Comic Legends: Did Marvel Once Have a Special Fill-In Comics Series?

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Marvel used to have a fill-in comic book series.



A while back, I wrote a piece about comic books and when they stopped having reprint issues mixed in when books were late.

As I wrote at the time:

Things changed when Marv Wolfman became the Editor-in-Chief. He instituted the practice of the fill-in issue, a comic book that would be created specifically to work as a fill-in for a late comic book series. Wolfman had a fascinating approach to the concept. He, in effect, created an ongoing series that did not actually exist, dubbed, amusingly enough, Marvel Fill-In Comics.

Bill Mantlo, still new in his career, was ostensibly the writer of this series. Wolfman recalled the situation in David Yurkovich's great book, Mantlo: A Life in Comics, noting that the series, "would have actual deadlines and be produced like every other book, only it would never be published. Every month John Verpoorten, the head of production, and I would get together and discuss which books were on the verge of being late. Let's say one month it was CAPTAIN AMERICA, IRON MAN, AVENGERS and THE HULK. I would have Bill (Mantlo) write a team-up between those characters so it could be slotted into any of the four places. The regular writers of books were told in advance that none of the fill-in stories would be used if they got done on time.

Unfortunately most of the fill-in titles were used someplace or other. Bill did a great job putting the stories together under difficult situations and knowing if things went well his stories might never be seen."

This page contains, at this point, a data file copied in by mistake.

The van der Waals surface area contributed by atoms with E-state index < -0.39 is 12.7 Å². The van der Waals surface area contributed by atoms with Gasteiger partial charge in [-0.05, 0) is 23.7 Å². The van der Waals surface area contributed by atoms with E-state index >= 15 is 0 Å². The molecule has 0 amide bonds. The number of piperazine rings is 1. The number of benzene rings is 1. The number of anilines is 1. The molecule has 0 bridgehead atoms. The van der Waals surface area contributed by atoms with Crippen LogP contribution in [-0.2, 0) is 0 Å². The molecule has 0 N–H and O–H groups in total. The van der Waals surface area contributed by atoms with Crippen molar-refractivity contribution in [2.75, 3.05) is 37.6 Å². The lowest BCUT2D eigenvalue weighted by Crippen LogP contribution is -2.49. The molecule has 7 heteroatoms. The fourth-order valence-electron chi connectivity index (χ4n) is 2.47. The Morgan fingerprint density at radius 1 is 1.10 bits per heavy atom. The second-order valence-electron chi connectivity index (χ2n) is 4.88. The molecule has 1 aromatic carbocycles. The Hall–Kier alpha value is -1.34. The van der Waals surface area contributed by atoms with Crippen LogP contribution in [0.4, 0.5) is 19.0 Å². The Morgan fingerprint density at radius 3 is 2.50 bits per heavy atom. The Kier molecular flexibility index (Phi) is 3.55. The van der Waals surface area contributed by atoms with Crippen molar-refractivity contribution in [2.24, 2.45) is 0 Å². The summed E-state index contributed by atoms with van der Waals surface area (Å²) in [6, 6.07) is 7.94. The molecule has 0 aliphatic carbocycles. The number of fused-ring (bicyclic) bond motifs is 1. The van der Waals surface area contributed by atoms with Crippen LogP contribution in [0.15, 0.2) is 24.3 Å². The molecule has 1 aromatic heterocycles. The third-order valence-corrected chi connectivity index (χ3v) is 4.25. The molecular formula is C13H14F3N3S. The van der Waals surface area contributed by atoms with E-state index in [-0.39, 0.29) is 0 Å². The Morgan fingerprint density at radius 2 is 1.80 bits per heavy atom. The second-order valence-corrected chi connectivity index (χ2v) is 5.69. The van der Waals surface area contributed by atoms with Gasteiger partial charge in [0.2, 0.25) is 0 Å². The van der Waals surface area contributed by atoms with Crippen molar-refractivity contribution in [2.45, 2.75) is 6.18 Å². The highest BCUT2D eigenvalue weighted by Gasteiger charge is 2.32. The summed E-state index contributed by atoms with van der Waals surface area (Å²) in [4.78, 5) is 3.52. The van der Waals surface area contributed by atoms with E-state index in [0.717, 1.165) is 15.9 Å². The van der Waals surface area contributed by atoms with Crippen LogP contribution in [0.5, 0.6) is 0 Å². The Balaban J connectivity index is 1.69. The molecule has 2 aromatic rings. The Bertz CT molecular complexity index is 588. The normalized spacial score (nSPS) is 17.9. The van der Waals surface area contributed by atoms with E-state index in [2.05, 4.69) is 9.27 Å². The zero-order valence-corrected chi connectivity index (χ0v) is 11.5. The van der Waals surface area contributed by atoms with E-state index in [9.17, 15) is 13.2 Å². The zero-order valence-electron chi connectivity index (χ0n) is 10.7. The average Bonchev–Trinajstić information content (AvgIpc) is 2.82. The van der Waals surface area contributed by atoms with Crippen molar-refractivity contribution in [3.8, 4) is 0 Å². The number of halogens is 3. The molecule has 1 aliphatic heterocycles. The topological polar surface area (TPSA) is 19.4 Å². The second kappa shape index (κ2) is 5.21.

Here are some fill-in comic books that Mantlo wrote around this period (although some of them also happened later on, after Wolfman and his successor, Archie Goodwin, had both left and Jim Shooter had taken over)....

Mantlo, for his part, hated doing it, later recalling, "[It was dreadful] either because the writers at the time I did the fill-ins were in the middle of incredibly convoluted story lines or because they themselves seemed unable to focus on their characters. With those titles I was also in the unbelievable position of scripting 'cult comics' - mags that had picked up a rabid following and for whom it was sacrilege to have an issue written by someone else.

[The series writers] would walk around with their chests puffed up, say, 'We are professional writers,' but when you asked for the proof, when you asked for the physical pages, when you asked for a book to be in on time, it was not there, because they knew that they had this buffer. Somebody somewhere was slaving to produce an inconsequential issue so they could have another month free."

Even with this "series," Marvel's books fell behind schedule with some frequency during Wolfman's run, as there just wasn't enough staff at the time. Jim Shooter beefed up the editorial staff during his time at Marvel and the day of the last-second reprint was over.

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